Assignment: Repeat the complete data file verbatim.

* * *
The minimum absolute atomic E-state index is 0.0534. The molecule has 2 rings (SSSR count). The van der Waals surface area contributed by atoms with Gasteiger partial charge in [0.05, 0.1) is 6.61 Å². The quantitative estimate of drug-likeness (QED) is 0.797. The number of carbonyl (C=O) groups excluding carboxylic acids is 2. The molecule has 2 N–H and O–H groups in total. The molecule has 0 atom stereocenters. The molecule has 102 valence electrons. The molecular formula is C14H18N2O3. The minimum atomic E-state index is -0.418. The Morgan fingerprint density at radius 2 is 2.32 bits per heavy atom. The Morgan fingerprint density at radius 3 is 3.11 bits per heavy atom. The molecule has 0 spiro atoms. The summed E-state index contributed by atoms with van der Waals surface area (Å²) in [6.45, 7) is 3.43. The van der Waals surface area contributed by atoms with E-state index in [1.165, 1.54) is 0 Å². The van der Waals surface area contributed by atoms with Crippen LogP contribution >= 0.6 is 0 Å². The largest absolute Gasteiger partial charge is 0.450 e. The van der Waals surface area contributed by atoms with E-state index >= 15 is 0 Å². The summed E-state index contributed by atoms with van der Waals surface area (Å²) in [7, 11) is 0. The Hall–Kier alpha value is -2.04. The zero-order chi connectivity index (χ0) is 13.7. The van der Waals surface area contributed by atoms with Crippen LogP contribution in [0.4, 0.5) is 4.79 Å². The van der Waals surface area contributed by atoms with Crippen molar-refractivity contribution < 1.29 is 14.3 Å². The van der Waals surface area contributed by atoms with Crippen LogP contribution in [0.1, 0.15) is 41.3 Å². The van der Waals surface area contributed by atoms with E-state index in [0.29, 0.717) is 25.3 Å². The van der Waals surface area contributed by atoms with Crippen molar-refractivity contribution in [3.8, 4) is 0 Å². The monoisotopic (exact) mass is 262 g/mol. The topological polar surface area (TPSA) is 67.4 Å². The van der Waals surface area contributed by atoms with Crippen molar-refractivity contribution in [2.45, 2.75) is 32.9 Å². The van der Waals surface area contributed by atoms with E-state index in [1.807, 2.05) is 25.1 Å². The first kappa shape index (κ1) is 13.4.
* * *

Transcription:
The minimum absolute atomic E-state index is 0.0534. The molecule has 2 rings (SSSR count). The van der Waals surface area contributed by atoms with Gasteiger partial charge in [0.05, 0.1) is 6.61 Å². The quantitative estimate of drug-likeness (QED) is 0.797. The number of carbonyl (C=O) groups excluding carboxylic acids is 2. The molecule has 2 N–H and O–H groups in total. The molecule has 0 atom stereocenters. The molecule has 102 valence electrons. The molecular formula is C14H18N2O3. The minimum atomic E-state index is -0.418. The Morgan fingerprint density at radius 2 is 2.32 bits per heavy atom. The Morgan fingerprint density at radius 3 is 3.11 bits per heavy atom. The molecule has 0 spiro atoms. The summed E-state index contributed by atoms with van der Waals surface area (Å²) in [6.45, 7) is 3.43. The van der Waals surface area contributed by atoms with E-state index in [1.165, 1.54) is 0 Å². The van der Waals surface area contributed by atoms with Crippen LogP contribution >= 0.6 is 0 Å². The largest absolute Gasteiger partial charge is 0.450 e. The van der Waals surface area contributed by atoms with E-state index >= 15 is 0 Å². The summed E-state index contributed by atoms with van der Waals surface area (Å²) in [7, 11) is 0. The Hall–Kier alpha value is -2.04. The zero-order chi connectivity index (χ0) is 13.7. The van der Waals surface area contributed by atoms with Crippen LogP contribution in [0.4, 0.5) is 4.79 Å². The van der Waals surface area contributed by atoms with Crippen molar-refractivity contribution < 1.29 is 14.3 Å². The van der Waals surface area contributed by atoms with Crippen LogP contribution in [0.1, 0.15) is 41.3 Å². The van der Waals surface area contributed by atoms with E-state index in [0.29, 0.717) is 25.3 Å². The van der Waals surface area contributed by atoms with Crippen molar-refractivity contribution in [3.8, 4) is 0 Å². The monoisotopic (exact) mass is 262 g/mol. The topological polar surface area (TPSA) is 67.4 Å². The van der Waals surface area contributed by atoms with Crippen molar-refractivity contribution in [2.45, 2.75) is 32.9 Å². The van der Waals surface area contributed by atoms with E-state index in [1.807, 2.05) is 25.1 Å². The first kappa shape index (κ1) is 13.4.